That's a great looking car and the price (depending on condition) doesn't sound bad at all.
If you don't mind a long-winded reply, here's a list I assembled when I was Impala-shopping last year:
The bodies on 1965 and 1966 Impalas were rugged, but as with most 1960s cars, they are prone to rust. Steve Leuing, the National Impala Association and Vintage Chevrolet Club of America's technical advisor for 1965 full-size Chevrolets, says the biggest area of concern is body and frame rust. "Unfortunately, because of the nature of the construction of these cars, they are very prone to rusting in front, above and behind the rear-wheel opening, wheel wells, floors, trunk pan and gutters at the base of the windshield," Steve says. Convertibles are susceptible to severe rust in the front and rear floor pan because water doesn't get channeled out properly. However, one area of these cars, the rocker panels, remains solid unless exposed repeatedly to salt-covered roads. This is due to "flush and dry" rocker panels, which were designed to allow water to flow through, followed by a burst of air to dry out the remaining moisture. The door hinges were built like Fort Knox, but after 40 years, the bushings may need replacing.
Check for areas around the base of the front and back windshields, trunk pan, floor pans (especially around driver's side front).
The frames are strong, but rust attacks the "kick-up" area, where it goes up over the rear axle. Water and dirt collect, and rust starts. The frames also rust where the side rails meet the rear crossmember. Steve said, "The 1965 frames rust behind the front wheel where the boxed frame curves around and meets the straight part of the frame, just forward of the transmission crossmember. This area was very prone to collect dirt and water on the inside, resulting in the bottom of the frame rotting out over time."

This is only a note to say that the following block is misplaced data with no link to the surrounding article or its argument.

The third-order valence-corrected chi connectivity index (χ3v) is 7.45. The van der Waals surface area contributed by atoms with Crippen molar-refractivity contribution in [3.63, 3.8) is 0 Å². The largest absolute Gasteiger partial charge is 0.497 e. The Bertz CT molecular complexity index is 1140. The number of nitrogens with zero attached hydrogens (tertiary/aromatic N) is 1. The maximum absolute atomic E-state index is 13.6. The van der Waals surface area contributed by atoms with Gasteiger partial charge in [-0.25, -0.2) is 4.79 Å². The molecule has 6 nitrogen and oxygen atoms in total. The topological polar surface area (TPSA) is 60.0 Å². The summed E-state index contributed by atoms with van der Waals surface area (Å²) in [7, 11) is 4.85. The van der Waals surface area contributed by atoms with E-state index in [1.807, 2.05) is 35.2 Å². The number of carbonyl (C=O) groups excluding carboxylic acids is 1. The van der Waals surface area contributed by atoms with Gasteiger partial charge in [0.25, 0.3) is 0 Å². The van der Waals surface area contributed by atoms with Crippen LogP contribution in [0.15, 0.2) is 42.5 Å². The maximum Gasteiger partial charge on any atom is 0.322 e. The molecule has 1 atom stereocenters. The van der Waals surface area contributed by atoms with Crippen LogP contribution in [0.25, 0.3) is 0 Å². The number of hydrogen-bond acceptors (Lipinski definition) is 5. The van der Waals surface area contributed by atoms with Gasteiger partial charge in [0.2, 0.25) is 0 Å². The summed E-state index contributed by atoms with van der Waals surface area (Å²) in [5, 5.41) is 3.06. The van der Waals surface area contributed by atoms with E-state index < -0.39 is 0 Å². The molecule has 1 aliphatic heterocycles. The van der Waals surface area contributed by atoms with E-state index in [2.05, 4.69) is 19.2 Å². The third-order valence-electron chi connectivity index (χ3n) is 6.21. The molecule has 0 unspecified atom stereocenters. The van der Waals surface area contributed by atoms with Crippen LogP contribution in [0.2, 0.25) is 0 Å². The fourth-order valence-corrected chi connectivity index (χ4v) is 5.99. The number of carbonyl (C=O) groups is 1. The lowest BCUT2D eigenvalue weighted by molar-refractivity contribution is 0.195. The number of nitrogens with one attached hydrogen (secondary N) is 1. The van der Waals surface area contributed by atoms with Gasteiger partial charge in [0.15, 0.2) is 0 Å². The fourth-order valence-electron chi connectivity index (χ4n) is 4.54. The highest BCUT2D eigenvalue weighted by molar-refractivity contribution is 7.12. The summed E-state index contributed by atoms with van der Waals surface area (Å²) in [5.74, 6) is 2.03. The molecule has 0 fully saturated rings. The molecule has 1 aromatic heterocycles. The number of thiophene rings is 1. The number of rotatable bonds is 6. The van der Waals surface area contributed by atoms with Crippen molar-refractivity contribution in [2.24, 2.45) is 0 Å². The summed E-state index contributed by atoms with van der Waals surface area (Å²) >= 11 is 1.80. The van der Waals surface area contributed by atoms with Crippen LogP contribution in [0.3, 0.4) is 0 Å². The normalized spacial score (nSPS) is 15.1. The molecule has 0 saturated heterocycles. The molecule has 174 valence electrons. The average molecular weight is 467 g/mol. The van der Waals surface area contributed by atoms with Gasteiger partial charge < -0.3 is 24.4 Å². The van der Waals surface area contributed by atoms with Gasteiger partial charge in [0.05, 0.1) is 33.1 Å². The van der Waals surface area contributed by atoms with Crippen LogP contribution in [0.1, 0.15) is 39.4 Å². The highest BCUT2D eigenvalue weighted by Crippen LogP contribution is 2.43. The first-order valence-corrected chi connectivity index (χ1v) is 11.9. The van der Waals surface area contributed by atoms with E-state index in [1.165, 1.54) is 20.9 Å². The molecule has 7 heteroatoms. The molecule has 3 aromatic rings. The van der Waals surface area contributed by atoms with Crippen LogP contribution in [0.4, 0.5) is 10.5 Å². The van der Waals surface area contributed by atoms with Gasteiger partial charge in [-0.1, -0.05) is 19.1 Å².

Due to their size and weight, Impalas are known for wearing out lower ball joints, even with regular lubrication. The original ball joints were riveted on at the factory, so if you find a car with bolt-in type, they've been replaced. The upper ball joints, however, last nearly forever. The rear suspension is stout and has a rigid axle, coil springs, direct-acting shocks and a lateral control bar. Offered for the performance-minded driver was a heavy-duty suspension, which included a thicker front anti-roll bar, higher-rate springs, stiffer shocks, 14 x 6-inch-wide wheels and a redesigned rear stabilizer bar that attached to the lower control arms.
Make sure the frame is solid. Take a small hammer with you and tap on the entire frame from front to back. If it "rings", it's solid metal. If it sounds like you are hitting a rock, it's probably rusted through.
Areas to look at are the crossmember mounts on each side of the frame, especially before and after the rear axle hump. Check also for rust on the frame at the spring perch (drivers side), on trunk pans and around the bottom of the rear screen (caused by leaking rear screen).
The standard Impala interior included a bench seat with a combination vinyl-cloth material, which did not wear well. The dash was painted metal, but Chevy did offer a padded dash as an option. When new, 1965 and 1966 Super Sport Impalas included front bucket seats and an all-vinyl interior. The dash featured a brushed aluminum lower instrument panel, with a cluster including oil and ammeter gauges. The headliners, with the "star" pattern, were of much better quality than today's, and some originals have survived intact, with little wear; cars that have spent their lives in the desert, however, have headliners dry up from the heat. The original carpets are like anything else that wears when dirt and stones get embedded in the fiber. If kept clean, they hold up well. The all-vinyl seat covers were fairly tough, but after 40 years, the vinyl breaks down and begins to crack.